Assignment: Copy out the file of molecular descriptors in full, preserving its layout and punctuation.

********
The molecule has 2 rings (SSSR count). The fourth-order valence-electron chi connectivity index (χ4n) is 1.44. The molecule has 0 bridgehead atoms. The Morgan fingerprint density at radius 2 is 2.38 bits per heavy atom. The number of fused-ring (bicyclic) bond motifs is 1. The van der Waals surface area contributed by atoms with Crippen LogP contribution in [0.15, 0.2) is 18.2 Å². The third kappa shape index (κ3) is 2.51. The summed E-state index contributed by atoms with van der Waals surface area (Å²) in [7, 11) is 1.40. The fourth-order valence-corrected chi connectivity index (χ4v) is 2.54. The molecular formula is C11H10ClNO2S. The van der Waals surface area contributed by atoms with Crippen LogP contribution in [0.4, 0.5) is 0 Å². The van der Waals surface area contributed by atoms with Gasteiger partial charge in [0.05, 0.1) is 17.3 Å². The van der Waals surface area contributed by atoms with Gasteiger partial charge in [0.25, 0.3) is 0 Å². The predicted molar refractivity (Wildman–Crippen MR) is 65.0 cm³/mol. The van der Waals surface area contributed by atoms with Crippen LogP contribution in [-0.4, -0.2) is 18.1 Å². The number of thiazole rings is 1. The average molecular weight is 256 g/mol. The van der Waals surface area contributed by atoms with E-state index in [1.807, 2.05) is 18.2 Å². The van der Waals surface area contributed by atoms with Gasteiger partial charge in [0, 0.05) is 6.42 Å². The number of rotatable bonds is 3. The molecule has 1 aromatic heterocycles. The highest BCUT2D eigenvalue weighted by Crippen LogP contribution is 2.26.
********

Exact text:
The molecule has 2 rings (SSSR count). The fourth-order valence-electron chi connectivity index (χ4n) is 1.44. The molecule has 0 bridgehead atoms. The Morgan fingerprint density at radius 2 is 2.38 bits per heavy atom. The number of fused-ring (bicyclic) bond motifs is 1. The van der Waals surface area contributed by atoms with Crippen LogP contribution in [0.15, 0.2) is 18.2 Å². The third kappa shape index (κ3) is 2.51. The summed E-state index contributed by atoms with van der Waals surface area (Å²) in [7, 11) is 1.40. The fourth-order valence-corrected chi connectivity index (χ4v) is 2.54. The molecular formula is C11H10ClNO2S. The van der Waals surface area contributed by atoms with Crippen LogP contribution in [0.4, 0.5) is 0 Å². The van der Waals surface area contributed by atoms with Gasteiger partial charge in [0.05, 0.1) is 17.3 Å². The van der Waals surface area contributed by atoms with Gasteiger partial charge in [0.25, 0.3) is 0 Å². The predicted molar refractivity (Wildman–Crippen MR) is 65.0 cm³/mol. The van der Waals surface area contributed by atoms with Crippen LogP contribution in [-0.4, -0.2) is 18.1 Å². The number of thiazole rings is 1. The average molecular weight is 256 g/mol. The van der Waals surface area contributed by atoms with E-state index in [1.807, 2.05) is 18.2 Å². The van der Waals surface area contributed by atoms with Gasteiger partial charge in [0, 0.05) is 6.42 Å². The number of rotatable bonds is 3. The molecule has 1 aromatic heterocycles. The highest BCUT2D eigenvalue weighted by Crippen LogP contribution is 2.26.